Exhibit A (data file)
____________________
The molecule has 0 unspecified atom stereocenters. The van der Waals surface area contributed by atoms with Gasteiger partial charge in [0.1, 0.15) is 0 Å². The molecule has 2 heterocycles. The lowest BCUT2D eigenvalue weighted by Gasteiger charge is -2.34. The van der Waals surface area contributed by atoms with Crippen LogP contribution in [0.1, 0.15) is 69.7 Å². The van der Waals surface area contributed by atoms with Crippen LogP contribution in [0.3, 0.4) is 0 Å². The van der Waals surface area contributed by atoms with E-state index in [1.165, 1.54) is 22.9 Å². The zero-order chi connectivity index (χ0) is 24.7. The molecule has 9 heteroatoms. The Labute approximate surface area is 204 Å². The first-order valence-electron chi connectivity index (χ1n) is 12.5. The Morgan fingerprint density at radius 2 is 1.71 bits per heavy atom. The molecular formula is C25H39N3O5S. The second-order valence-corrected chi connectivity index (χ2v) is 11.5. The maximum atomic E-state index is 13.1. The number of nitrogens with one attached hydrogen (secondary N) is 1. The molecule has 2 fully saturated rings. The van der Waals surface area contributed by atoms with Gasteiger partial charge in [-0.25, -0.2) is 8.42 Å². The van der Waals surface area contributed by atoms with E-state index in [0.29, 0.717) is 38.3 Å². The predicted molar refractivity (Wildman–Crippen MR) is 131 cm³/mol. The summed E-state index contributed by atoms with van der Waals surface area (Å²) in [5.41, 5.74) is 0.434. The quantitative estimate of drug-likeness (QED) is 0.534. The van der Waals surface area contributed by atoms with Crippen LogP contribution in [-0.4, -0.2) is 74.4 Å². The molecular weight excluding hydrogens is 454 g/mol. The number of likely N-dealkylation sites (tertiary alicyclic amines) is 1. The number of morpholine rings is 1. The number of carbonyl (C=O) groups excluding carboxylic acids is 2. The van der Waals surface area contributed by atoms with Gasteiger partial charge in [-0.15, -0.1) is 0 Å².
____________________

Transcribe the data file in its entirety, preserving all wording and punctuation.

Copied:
The molecule has 0 unspecified atom stereocenters. The van der Waals surface area contributed by atoms with Gasteiger partial charge in [0.1, 0.15) is 0 Å². The molecule has 2 heterocycles. The lowest BCUT2D eigenvalue weighted by Gasteiger charge is -2.34. The van der Waals surface area contributed by atoms with Crippen LogP contribution in [0.1, 0.15) is 69.7 Å². The van der Waals surface area contributed by atoms with Crippen LogP contribution in [0.3, 0.4) is 0 Å². The van der Waals surface area contributed by atoms with E-state index in [1.165, 1.54) is 22.9 Å². The zero-order chi connectivity index (χ0) is 24.7. The molecule has 9 heteroatoms. The Labute approximate surface area is 204 Å². The first-order valence-electron chi connectivity index (χ1n) is 12.5. The Morgan fingerprint density at radius 2 is 1.71 bits per heavy atom. The molecular formula is C25H39N3O5S. The second-order valence-corrected chi connectivity index (χ2v) is 11.5. The maximum atomic E-state index is 13.1. The number of nitrogens with one attached hydrogen (secondary N) is 1. The molecule has 2 fully saturated rings. The van der Waals surface area contributed by atoms with Gasteiger partial charge in [-0.25, -0.2) is 8.42 Å². The van der Waals surface area contributed by atoms with E-state index in [0.29, 0.717) is 38.3 Å². The predicted molar refractivity (Wildman–Crippen MR) is 131 cm³/mol. The summed E-state index contributed by atoms with van der Waals surface area (Å²) in [5.41, 5.74) is 0.434. The quantitative estimate of drug-likeness (QED) is 0.534. The van der Waals surface area contributed by atoms with Crippen LogP contribution in [-0.4, -0.2) is 74.4 Å². The molecular weight excluding hydrogens is 454 g/mol. The number of likely N-dealkylation sites (tertiary alicyclic amines) is 1. The number of morpholine rings is 1. The number of carbonyl (C=O) groups excluding carboxylic acids is 2. The van der Waals surface area contributed by atoms with Gasteiger partial charge in [-0.15, -0.1) is 0 Å².